> > > > Leythos wrote:
> > > > >
> > > > > In article <(E-Mail Removed)>, (E-Mail Removed)
> > > > > says...
> > > > > > sorry im too gullable for my own good, i can see now why it would be a
> > > > > > stupid thing to trsut anyone but myself
> > > > >
> > > > > You've almost go it, but I think you are trying to be sarcastic. What
> > > > > you have to ask yourself is "How do I know I can trust someone providing
> > > > > the proxy". If you can't find compelling reason as to why you trust
> > > > > them, then your trust is misplaced.
> > > > >
> > > > > --
> > > > > --
> > > > > (E-Mail Removed)
> > > > > (Remove 999 to reply to me)
> > > >
> > > > All good advice.... You might like to check out Tor, if you haven't
> > > > tried it already. I have checked it out to the best of my ability. It
> > > > certainly anonymises one's browsing. It's also open source and free.
> > > > AFAICT the only problem from a privacy viewpoint is that anyone can act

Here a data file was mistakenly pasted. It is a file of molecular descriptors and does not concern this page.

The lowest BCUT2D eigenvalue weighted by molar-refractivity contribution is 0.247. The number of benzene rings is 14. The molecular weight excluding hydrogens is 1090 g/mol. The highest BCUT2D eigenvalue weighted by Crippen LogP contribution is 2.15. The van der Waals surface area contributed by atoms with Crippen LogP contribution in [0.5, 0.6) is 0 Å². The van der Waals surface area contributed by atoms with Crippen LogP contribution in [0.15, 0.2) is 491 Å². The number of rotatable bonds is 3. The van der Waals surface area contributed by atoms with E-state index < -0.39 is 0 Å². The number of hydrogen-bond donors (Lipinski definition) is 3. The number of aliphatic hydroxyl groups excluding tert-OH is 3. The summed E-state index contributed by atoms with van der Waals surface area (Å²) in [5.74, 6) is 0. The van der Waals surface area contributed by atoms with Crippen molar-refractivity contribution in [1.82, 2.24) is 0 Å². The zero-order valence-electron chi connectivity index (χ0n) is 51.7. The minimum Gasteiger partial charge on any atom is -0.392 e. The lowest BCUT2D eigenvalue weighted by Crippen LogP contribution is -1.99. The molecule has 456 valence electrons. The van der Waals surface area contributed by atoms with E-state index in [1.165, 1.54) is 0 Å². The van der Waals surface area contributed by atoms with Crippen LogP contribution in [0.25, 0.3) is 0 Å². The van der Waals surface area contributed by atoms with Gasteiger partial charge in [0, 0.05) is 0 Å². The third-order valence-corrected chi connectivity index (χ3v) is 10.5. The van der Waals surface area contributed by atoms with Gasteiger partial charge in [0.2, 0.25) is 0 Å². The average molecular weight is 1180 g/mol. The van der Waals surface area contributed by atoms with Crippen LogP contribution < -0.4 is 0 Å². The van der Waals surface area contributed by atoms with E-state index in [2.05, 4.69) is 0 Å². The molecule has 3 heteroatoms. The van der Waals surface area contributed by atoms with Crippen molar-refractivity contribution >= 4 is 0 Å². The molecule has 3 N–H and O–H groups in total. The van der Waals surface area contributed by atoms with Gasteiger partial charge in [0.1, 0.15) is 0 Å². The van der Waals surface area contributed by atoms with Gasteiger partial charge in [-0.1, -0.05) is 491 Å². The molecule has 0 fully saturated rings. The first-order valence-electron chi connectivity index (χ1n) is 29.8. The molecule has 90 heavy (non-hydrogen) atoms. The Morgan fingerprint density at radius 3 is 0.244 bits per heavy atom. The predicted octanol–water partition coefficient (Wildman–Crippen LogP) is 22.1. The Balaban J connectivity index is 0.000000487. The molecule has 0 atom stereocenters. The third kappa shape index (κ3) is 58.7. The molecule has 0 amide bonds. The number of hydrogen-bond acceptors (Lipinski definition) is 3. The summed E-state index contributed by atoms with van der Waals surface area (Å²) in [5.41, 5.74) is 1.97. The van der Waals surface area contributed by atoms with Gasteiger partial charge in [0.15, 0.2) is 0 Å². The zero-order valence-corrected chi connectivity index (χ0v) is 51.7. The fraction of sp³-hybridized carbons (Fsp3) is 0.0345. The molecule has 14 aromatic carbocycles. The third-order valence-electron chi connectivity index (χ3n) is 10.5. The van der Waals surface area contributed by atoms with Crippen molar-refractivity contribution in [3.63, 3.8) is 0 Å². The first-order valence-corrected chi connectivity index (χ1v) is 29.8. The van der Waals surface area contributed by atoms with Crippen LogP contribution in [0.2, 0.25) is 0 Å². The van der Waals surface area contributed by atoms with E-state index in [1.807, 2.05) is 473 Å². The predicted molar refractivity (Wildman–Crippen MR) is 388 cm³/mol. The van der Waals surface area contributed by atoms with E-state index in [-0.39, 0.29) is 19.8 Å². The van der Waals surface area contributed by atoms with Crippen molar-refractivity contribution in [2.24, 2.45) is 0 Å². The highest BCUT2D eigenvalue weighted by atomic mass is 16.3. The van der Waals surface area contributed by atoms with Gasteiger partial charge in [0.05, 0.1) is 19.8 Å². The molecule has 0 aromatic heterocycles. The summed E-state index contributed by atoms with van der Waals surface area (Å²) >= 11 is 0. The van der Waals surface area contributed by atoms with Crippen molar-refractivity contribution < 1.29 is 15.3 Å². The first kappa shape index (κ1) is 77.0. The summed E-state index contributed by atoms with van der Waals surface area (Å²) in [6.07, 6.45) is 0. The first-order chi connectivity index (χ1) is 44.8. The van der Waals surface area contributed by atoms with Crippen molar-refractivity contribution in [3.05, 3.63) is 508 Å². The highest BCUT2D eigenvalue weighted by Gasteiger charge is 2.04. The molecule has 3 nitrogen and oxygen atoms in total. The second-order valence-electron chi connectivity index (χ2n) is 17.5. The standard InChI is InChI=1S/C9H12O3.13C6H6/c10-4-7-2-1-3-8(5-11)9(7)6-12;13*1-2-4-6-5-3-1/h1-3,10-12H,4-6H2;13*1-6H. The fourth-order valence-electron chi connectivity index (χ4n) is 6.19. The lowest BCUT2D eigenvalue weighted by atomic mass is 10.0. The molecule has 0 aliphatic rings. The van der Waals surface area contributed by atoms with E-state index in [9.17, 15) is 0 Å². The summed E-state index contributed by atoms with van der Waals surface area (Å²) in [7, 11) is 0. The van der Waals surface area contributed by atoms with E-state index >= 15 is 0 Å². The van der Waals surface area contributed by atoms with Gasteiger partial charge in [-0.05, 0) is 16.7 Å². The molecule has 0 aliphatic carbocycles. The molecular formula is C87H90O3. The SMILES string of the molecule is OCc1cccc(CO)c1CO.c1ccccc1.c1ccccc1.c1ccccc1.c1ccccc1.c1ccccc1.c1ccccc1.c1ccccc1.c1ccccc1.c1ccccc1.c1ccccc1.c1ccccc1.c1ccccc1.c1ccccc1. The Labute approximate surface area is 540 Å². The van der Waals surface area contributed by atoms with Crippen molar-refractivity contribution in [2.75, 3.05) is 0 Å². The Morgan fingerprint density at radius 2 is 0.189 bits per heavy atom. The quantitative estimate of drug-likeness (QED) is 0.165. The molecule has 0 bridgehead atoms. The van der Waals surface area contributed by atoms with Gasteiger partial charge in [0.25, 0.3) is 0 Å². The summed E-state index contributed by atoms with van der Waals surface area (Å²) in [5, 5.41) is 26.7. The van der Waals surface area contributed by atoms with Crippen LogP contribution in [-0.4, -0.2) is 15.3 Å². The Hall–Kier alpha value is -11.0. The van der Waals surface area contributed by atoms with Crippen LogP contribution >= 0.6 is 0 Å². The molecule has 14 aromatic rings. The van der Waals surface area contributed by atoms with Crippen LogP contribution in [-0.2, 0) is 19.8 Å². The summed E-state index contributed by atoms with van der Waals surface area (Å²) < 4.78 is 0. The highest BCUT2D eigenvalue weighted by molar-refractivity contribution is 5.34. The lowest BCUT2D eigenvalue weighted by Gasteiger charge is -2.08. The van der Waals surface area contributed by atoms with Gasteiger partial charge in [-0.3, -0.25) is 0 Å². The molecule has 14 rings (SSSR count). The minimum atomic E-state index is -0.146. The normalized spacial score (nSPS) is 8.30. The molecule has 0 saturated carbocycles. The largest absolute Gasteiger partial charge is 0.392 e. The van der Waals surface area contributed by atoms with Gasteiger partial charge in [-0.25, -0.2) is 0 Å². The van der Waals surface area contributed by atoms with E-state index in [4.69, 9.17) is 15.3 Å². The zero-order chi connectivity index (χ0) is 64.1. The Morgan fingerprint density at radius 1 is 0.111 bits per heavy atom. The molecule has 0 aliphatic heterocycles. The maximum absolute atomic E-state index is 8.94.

> > > > as a server.
> > >
> > > First, I don't have a need to hide, so I don't need to be anonymous.
> > >
> > > Second, if you are connecting to anyone else's computer, as the proxy,
> > > then you have no real expectation of anonymity.
> > >
> > > Sure, you might be able to surf without the destination site knowing
> > > your source address, but the proxy knows who you are and what you are
> > > requesting....

> >
> > As far as Tor is concerned, only the first layer of the onion (i.e. the
> > first server) knows your real ip address. Let's call that server N. N+1
> > knows only the ip address of N. N+2 knows only the ip address of N+1.
> > The exit node, N+j, does indeed know the destination ip address, but the